Anyway, when I’m writing dialogue in that cruddy first draft, I write without censoring. It’s more important for me to get the gist of what the characters need to discuss rather than the exact words. Sometimes, it just comes out right for a stretch. In the next paragraph, though, it might stink. A few minutes later, I might be so stuck that I’ll type something like INSERT BANTER HERE ABOUT HIM BEING CLUMSY.

      Then when I’ve finished the first draft, I take most of the dialogue apart, probably deleting at least a third that’s redundant or boring or is a device to awkwardly impart info or otherwise doesn’t move the story or define a character. I happen to write a lot of dialogue, a lot, in first drafts. And then I tinker with what remains.

      It helps to read all dialogue aloud. It helps even more to record it then listen the next day to hear it with fresh ears. You’ll hear when it’s stilted or long, or even too short, incomplete. And when that little niggling voice in your gut tells you something’s not quite right, listen to it. See if you can find a different way for your characters to say things.

      As to how long a stretch without? It all depends. Not a good answer, I know. Some books fly by without much dialogue. Some drag without an exchange every few pages. I often write about characters who are solving things on their own. And I’ve resorted to creating a dog for my MC to talk to on occasion; also have him talk to himself.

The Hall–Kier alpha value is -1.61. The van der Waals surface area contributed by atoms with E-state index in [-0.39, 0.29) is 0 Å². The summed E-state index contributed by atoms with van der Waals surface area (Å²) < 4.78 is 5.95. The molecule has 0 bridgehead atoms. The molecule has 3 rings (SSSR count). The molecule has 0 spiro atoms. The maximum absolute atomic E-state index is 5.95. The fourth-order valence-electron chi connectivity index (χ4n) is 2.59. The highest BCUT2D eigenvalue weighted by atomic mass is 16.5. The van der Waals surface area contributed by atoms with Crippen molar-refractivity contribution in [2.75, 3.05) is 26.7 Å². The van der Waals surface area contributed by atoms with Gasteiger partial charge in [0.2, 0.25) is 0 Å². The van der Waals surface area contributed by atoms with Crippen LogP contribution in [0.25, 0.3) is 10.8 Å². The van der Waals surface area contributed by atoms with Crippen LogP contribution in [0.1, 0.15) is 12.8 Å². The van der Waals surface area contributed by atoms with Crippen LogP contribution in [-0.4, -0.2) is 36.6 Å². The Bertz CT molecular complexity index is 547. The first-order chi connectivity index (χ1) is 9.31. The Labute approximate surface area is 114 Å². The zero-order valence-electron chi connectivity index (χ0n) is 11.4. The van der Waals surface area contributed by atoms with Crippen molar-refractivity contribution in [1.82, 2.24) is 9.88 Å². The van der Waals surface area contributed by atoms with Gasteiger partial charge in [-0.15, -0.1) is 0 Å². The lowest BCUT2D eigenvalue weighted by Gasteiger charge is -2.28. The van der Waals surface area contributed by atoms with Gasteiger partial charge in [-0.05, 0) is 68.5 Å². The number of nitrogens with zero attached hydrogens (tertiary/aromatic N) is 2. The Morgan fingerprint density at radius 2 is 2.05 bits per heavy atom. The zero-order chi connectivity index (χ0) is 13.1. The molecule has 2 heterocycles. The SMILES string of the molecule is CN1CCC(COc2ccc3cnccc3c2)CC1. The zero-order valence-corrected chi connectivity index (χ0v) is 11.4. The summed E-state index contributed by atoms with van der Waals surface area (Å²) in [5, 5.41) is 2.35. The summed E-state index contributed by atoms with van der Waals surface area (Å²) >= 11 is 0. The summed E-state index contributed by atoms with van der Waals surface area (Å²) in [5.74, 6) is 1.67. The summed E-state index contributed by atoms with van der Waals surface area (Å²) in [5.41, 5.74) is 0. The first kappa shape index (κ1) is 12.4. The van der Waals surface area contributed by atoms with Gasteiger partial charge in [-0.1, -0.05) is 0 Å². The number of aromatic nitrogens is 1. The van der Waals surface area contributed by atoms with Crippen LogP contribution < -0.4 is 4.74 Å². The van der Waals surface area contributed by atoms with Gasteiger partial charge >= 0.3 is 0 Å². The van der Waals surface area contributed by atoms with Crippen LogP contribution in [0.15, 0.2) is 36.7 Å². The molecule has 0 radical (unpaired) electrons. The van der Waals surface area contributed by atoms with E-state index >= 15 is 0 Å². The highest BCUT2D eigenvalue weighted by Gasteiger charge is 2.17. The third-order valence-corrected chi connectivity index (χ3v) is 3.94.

It’s also a visual thing. If you find yourself with a string of long paragraphs — lots of gray without much what space — see what you might be able to do to break up what looks long and boring to kids.

      I’d go on, but need to run out for a bit. Dialogue … the never-ending conversation.

      1. Hi Jody!
        I really like the idea of recording the dialogue and listening to it later. I’m a firm believer in reading what I write outloud–I do this with everything I write (even comments on a blog :))–and it makes such a difference in the overall product. Your thoughts on the matter are very helpful. Thank you!

  9. How do you know if you should classify your novel as young adult or just plain adult? Is this something the author needs to worry about or will someone else make the final decision?

    To me it has the making of a young adult fantasy novel. It’s too straight forward (I think) to qualify as an epic fantasy. I could “spice it up” more but I don’t think that makes it an adult novel. I read Tamora Pierce’s books and while the details are skipped, there are definitely “adult situations” in abundance.